Markowitz: Something that has actually been a focus of this industry in terms of improving over the years is the issue of scalability. This has been directly attacked by many vendors. It was a problem initially, as with any other new, emerging technology, but it is going away now because there is more and more integration.
Cost was more of a barrier than it is today, especially given the value that is coming through at the enterprise level. Also, a couple of the companies in the industry—and Nexidia is one of them—are offering managed services, which allows the market to extend down a little. Another area is quality reporting. The reporting that exists now is worlds above what it was before. Its usability in accessing the information was part of that issue.
ST: Where do audio search and mining technologies need to be pushed or prodded to evolve?
Konig: To identify relevant issues from a business point of view, we have to get into the world beyond the phrase and get into the context of the exchange between the customer and the agent. You have to be able to understand a sequence of phrases over a period of time. To get all of the information that the company wants and to get the meaning of it is very challenging from a technology point of view. That is the next frontier as all the vendors are evolving from getting a word or phrase here to getting the context of a specific issue, the specific dimension, the caller's specific exchange, and the order that it is all happening. This is a challenge from both an understanding and completion point of view. The technology is evolving to meet more and more sophisticated business needs.
Ziv: There is a lot more on the technology front, so I wouldn't call this technology mature in terms of that. It is mature in terms of the ability to deploy and get value from it today. As for the question of whether we've finished, whether we've done everything we can do with this information, we haven't even started.
I draw upon the business intelligence market, where you spent years just cleansing data and pulling it together to be able to report on it. It became a billion-dollar market. I think the amount of data, the richness of the information, and what we can do with it shows that, as we are currently applying data mining to the results of the speech analytics, we are taking a new technology and applying and combining it.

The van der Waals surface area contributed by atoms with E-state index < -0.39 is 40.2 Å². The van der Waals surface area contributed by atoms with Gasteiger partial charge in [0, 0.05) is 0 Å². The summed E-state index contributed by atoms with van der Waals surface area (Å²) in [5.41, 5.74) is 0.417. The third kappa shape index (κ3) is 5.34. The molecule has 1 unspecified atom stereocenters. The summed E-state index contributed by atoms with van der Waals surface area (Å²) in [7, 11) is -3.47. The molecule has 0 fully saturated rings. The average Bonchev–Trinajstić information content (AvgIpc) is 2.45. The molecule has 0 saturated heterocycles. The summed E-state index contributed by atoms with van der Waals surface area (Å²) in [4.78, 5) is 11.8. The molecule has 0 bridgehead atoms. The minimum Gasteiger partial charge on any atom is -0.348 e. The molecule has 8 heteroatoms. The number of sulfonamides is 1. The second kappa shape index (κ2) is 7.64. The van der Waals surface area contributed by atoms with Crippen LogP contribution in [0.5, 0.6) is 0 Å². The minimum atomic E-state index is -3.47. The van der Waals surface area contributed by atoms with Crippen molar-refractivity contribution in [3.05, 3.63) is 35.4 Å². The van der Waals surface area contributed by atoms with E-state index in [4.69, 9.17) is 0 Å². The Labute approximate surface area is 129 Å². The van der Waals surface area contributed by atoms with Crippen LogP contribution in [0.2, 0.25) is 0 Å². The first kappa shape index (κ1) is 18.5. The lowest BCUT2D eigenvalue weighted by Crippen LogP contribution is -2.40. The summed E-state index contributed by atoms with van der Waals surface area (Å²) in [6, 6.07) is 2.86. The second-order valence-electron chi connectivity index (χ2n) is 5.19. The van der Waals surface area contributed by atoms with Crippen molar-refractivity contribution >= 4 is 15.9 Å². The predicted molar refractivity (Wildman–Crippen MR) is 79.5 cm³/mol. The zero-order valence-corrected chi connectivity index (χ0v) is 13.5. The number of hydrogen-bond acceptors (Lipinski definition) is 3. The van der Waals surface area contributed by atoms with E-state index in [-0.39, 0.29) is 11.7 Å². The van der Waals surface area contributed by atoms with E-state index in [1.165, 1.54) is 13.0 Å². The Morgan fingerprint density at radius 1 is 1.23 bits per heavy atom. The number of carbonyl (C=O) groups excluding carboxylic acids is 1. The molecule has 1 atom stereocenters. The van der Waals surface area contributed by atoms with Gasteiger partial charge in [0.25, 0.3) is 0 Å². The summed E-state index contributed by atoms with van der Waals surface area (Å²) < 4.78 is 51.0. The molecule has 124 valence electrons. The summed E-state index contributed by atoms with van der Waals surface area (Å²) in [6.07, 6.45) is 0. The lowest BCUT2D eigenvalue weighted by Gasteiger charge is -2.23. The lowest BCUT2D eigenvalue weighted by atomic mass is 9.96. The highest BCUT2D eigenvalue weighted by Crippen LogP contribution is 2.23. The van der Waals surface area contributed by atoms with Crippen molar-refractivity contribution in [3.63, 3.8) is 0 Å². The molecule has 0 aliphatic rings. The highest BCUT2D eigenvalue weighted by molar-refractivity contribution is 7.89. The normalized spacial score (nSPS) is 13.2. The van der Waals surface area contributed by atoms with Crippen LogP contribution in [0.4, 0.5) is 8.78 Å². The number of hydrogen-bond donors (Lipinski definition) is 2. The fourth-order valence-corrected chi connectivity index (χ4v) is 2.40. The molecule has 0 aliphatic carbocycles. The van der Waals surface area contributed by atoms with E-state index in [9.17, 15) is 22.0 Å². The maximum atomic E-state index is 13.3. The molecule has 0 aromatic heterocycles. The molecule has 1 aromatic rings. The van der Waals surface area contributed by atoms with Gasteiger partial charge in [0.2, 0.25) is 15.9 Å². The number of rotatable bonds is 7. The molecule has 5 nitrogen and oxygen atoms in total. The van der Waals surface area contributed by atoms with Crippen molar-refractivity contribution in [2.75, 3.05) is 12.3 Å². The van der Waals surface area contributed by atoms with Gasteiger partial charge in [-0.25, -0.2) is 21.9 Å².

There is a tremendous amount of technology innovation that we will see. The success lies with the application, the services, how it is deployed, where it fits in, and addressing concerns of customer privacy and the security of these very sensitive calls. At the end of the day, technology alone doesn't solve any problems; it has to come hand in hand with the right application, the right marketing, and the right education. But, I do strongly believe that this is going to be a huge market and will weave itself into a lot of other spaces that we don't see today.
Convery: We've made so many strides with the technology and how we apply best practices around it. We really are delivering a lot of value right now, but in voice there is so much richness. It is our favorite medium with which to communicate with each other. There is so much there that can be researched and developed and certainly I know we continue to very, very heavily invest in research and development and continue to bring innovative analysis of the voice and various things. It is not just the word, but all the other qualities of the voice as well.